7. Scatter Diagram


Scatter Diagram


The seventh 7 QC tools, which is the Scatter Diagram: Scatter chart graph displays the relationship between two variables; which are the variable to be predicted, that is plotted on the vertical (‘Y’) axis, and the variable used to make the prediction (dependent variable)plotted on the horizontal (‘X’) axis. The application of this tool is usually used when we want to determine whether two effects occur relatively by the same cause. The tool confirms the relation between two variables like speed and mileage.  

Different patterns of scatter diagram. Are given hereunder. There are five types in total.i.Perfect positive correlation.Perfect negative correlation.High degree positive correlation.High degree negative correlations. Zero correlation you can see on the left figure, The chart which maintains the accuracy of the data is a mean chart. The mean chart is the presentation of the sample mean value between the control limit for instance the upper control limit (which is UCL) and the lower control limit (LCL). While the left one is a range chart that maintains the precision of data, the range chart is the presentation of the sample range with only control by the upper control limit ( the UCL) In conclusion,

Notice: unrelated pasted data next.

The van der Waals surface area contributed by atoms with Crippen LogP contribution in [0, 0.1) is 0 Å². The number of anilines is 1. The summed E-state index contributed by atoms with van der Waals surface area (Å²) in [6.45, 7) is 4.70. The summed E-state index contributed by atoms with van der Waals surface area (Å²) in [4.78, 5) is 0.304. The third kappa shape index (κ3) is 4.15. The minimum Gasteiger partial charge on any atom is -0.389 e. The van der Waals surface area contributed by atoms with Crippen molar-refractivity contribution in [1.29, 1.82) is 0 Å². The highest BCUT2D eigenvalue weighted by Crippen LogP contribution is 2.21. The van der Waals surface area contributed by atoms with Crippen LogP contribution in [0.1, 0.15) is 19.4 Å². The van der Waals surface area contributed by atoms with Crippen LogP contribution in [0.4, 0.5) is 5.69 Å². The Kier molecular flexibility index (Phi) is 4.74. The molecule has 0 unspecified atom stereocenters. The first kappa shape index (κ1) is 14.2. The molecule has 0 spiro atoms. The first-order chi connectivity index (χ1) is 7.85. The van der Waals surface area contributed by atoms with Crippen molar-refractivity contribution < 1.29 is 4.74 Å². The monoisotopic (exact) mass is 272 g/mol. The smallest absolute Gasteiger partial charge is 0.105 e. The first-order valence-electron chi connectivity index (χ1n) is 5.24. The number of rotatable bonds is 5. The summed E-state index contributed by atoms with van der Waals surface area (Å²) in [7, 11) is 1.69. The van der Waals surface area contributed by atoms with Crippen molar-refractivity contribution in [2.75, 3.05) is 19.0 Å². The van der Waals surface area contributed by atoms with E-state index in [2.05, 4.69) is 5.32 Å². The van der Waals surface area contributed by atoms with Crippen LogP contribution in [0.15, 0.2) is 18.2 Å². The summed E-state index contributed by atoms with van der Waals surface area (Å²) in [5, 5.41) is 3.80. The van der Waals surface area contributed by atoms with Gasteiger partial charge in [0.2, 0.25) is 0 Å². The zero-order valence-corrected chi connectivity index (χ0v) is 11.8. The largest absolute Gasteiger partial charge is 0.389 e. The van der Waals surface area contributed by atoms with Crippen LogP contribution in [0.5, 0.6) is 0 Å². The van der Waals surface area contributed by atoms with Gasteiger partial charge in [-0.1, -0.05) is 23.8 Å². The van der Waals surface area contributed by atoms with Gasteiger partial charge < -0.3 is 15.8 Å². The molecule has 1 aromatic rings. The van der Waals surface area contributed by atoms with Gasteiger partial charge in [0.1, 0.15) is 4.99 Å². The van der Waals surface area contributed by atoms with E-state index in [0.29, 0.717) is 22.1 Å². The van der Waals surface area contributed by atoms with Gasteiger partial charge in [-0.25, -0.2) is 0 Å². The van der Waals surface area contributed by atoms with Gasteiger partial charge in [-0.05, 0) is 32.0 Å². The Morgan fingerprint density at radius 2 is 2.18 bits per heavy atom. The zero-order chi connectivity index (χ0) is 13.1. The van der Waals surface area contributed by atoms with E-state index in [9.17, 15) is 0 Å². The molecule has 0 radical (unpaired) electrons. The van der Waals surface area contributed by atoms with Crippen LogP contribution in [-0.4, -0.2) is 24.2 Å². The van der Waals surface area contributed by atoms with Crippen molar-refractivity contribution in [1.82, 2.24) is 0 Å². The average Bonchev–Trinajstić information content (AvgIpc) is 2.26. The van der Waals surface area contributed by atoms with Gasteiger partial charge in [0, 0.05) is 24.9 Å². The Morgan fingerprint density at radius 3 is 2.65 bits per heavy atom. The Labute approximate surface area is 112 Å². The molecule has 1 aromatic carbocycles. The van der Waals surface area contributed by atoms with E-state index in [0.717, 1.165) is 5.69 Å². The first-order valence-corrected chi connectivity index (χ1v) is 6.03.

The 7 QC tools are great ways to visualize information relating to problem-solving.  

2- 7 QC tools be able to improve the quality of processes, products, and services. 

3. These 7 QC tools can be used throughout the midcycle. 

4. It provides evidence of how well the six sigma project has been executed according to its data-driven principles.  

This grouping of 7 QC tools is often credited to Kaoru Ishikawa. While it is clear that he used them, it is not certain that he specifically packaged them together in this grouping. It seems more likely that Lean historians put this bundle together after the fact. Regardless of the origin, though, this set of tools provide a good starting point for continuous improvement training efforts. With this set of tools, there are few problems that can’t be adequately analyzed. In business cases, I recommend that frontline leaders be well-versed in these tools—enough so that they can train and mentor their teams. Production team members, in addition to support staff,